I can remember as an early teen lifting a barbell at one of my friends’ house — an exercise designed chiefly to identify the wussiest of our pack based on the amount of iron he could raise over his head. It was not a comfortable moment for a scrawny kid like myself, but I’ve been pleasantly surprised to discover that real strength training is a good deal more sophisticated — and quite a lot less intimidating.
Of course, that’s not to say I have much of a clue about this stuff. Take last night at the gym, for instance. After 25 minutes on the new elliptical machine (much easier on the knees than the treadmill), I shuffled over to the weight room and, as is my habit, surveyed the machines to see what was available. Rather than move from one machine to the next in an orderly fashion, designed to strategically work specific muscle groups, I tend to just wander from one machine to the other based on which one is open — sort of a half-hearted version of circuit training — but without a real plan.
Creating Muscle Energy
What I have noticed in the year since I started doing this stuff semi-regularly is how good my body feels after each session, how the muscles I’ve been working seem to be generating their own kind of energy. I’m as vain as the next geezer; it’s gratifying to see a little bit of definition here and there on my formerly floppy triceps and sagging pectorals. But, what really keeps me coming back to these machines is the knowledge that strength training is vital to your overall health in a way that simply bicycling — or even walking — isn’t.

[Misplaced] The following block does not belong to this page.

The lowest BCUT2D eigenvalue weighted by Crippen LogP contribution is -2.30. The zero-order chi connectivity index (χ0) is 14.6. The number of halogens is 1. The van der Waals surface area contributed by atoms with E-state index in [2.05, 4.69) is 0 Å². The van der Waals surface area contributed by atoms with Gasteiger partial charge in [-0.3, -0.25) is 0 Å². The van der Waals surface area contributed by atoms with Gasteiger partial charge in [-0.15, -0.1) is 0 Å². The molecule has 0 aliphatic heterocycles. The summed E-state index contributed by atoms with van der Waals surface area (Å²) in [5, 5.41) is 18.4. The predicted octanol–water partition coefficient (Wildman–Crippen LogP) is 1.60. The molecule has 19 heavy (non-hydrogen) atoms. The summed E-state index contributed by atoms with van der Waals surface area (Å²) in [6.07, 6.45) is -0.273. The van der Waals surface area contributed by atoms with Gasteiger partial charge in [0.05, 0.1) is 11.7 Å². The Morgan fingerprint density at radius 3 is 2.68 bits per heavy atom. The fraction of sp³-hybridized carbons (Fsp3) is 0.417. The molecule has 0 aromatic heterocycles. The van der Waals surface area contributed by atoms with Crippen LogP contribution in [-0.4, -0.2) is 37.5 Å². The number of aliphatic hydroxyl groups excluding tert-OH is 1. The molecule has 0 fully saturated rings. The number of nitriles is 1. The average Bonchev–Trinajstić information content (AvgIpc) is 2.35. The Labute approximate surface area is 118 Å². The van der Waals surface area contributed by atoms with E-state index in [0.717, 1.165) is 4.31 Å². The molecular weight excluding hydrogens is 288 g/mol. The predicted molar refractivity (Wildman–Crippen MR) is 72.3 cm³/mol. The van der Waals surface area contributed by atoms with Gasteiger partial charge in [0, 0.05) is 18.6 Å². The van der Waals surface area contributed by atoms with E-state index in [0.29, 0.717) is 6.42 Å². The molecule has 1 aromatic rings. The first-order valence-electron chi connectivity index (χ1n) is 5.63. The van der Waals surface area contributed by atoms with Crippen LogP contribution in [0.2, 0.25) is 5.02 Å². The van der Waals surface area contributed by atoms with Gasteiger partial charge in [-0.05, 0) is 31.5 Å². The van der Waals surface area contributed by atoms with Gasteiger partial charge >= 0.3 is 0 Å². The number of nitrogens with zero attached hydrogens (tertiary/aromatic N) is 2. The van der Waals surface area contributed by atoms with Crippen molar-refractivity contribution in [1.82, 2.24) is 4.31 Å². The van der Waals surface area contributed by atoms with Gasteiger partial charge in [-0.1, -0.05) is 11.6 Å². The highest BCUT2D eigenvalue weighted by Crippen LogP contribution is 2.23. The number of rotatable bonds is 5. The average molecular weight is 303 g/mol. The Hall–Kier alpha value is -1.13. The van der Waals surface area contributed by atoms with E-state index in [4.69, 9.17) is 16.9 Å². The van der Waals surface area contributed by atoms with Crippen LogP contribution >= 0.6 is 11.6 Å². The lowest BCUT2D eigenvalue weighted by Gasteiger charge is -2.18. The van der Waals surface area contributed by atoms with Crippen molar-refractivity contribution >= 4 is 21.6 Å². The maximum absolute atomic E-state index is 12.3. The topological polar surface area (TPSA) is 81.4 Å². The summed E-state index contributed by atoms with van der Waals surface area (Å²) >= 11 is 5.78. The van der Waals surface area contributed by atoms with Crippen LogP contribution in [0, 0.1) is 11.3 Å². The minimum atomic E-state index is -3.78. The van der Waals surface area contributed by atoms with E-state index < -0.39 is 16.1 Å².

All those activities are helpful, of course, but strength training does stuff at the cellular level that can boost immunity, build bone density, and even ease stress.
Plus, you don’t really have to lift hundreds of pounds of weight in order to have a good result. So, when I set the lat pull-down machine to 70 pounds and do three sets of 10 reps, I know I’m doing myself some good — even if it may not look that impressive to the guy yanking 150 pounds on the machine next door.
Sure, I’m a piker compared to most of the young bucks in this room, but this isn’t really a competition — unless you count the battle between the sort-of-healthy guy I am now and the really healthy guy I’d like to become.